Adrian Tenney (Badlands, ex-Spokenest)
SPB: How did you get started in Badlands?
Adrian: Badlands (as a solo project) started when playing my music with other people ended.
I had been writing music in numerous other bands with my friends, and although it was super fun, it was always very hard to coordinate! Gradually it became more difficult, or impossible to collaborate with people (friends moved away, people got new jobs etc.) and as that happened, it became more of a necessity to record and perform on my own.
I've never felt the same kind of energy playing on my own as I do playing in a band, and I do miss that, but everything is so much more under my control now. At this point in my old (not a teenager anymore) age, it's worth it to not feel totally exhausted by all the elements of performing.
Rick Jiminez (Extinction A.D./This Is Hell – guitar/vocals)
SPB: After music, what other arts interest you?
Rick: Although music has been the focus of my life for as long as I can remember, it hasn't been the only "art" I've been interested and even consumed by. Art is such a fluid term, but to me, the only thing that I've ever really cared about that didn't fall under the umbrella was baseball.
Since I was little(er) I always loved to draw. Of course that started with cartoons which then became comic books and then went into full on illustration which then became graphic design. Around my early 20s, though I was faced with following graphic design or music full-time, and I easily chose music.
Graphic design was fun and fulfilling to me when based around my bands but as a career seemed too bullshitty and... well, I guess too "adult career." I think if I would have stuck with comic book penciling I could have very well made the decision to pursue that as a career but at some point I decided regular graphic design was more stable then comics, even though the stability of that wound up being a strike against it while the instability but much more satiating feeling of playing music was a pro.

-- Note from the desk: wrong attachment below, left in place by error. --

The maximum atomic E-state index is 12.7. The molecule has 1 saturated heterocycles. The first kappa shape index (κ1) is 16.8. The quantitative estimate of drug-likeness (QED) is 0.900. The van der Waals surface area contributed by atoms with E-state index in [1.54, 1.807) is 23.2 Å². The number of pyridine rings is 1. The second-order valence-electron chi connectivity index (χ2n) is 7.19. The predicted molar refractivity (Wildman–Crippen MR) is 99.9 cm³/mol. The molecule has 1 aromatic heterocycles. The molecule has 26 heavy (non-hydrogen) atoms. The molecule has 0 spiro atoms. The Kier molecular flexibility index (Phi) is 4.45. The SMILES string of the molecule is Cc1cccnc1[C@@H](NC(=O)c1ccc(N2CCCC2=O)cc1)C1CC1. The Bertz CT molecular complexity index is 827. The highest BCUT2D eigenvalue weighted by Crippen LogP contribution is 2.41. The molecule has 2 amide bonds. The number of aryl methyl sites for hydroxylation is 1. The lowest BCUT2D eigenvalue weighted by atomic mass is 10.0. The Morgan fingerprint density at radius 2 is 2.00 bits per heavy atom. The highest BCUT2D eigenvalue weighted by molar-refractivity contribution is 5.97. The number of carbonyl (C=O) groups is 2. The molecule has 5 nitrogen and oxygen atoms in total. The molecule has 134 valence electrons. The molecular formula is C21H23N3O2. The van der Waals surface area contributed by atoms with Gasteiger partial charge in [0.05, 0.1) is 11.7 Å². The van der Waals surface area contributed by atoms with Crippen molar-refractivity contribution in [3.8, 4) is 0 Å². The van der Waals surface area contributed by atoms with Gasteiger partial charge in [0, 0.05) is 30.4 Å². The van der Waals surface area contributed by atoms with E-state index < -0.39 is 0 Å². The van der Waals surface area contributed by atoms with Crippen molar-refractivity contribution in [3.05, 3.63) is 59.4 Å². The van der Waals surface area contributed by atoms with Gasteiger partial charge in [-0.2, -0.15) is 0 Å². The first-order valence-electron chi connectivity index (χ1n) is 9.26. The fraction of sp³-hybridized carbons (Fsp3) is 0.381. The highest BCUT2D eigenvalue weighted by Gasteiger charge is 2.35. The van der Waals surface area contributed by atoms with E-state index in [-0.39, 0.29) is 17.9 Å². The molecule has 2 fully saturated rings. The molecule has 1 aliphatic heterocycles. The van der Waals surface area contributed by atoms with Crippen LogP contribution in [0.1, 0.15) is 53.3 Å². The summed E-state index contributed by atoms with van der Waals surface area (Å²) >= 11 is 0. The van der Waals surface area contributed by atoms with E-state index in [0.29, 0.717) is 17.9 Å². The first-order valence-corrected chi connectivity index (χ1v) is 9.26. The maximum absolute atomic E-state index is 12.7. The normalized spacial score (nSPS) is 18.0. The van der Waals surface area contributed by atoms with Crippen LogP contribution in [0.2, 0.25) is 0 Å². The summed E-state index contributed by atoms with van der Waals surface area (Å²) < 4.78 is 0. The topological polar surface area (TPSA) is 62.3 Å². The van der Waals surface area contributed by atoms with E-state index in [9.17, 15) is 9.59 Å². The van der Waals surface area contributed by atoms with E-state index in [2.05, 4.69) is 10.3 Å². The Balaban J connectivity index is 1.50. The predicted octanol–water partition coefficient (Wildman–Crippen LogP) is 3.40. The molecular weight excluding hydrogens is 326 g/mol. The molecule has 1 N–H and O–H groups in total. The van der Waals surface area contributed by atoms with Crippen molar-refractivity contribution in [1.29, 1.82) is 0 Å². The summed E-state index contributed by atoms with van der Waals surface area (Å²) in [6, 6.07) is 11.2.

Another art that piqued my interest in the late ‘80s and continues to enthrall me is professional wrestling. And many would argue that's not an art, and they are welcome to think that, but I am welcome to acknowledge that I care not for the judgments of the employee of the month at Duane ass Reade. Talk about something that is never the same twice: a story, an athletic display...it’s like surfing, where the wave is always different, but instead of conquering the wave, you have to work together with it, or like a movie or a play where, yes everyone knows it’s a complete fabrication of real life and staged, but you have to entertain thousands at once and make them believe for 10-30 minutes that what they're viewing is somehow plausible.
It’s also extremely hard to give the illusion you're physically decimating someone while trying to have them feel as little as possible in reality... which doesn't make something art per se, but man that shit is difficult as fuck. It’s much easier to make a punch look real if it’s actually real, but you ever see grown men punch each other in real life outside of a MMA or boxing match? Believe me, it usually looks like creamed crap... and I'll also take the underwear/kneepads/boots motif over the marked out guido look or flat brim with teal sweater from the smith haven mall outfit. I'll also take a punch being followed by a steel cage match for the world title as opposed to it being followed by 3 dudes yelling "don't you dare touch Gina again, I'll end you bro!!" at each other while being separated by a few really nice cars that their parents bought them that have brakes that work and no check engine light on.
Is fixing cars that are complete jokes an art? I know some mechanics but have yet to find one that can ever make any of my shit boxes work or pass inspection. If that’s an art I'd be interested in that too.
Maybe I should have stuck with graphic design.
SPB: If you could universally (and magically) fix one item at venues around the world, what would you upgrade or change?
Kelly: If I'm being very honest, I would want to wave a magical wand and make all venue bathrooms private, single use, clean, beautiful, great smelling with ample amounts of toilet paper! I think we can all relate to venue bathrooms being some of the absolute worst we've ever been in. And having an inclusive, gender-neutral toilet situation would be amazing.
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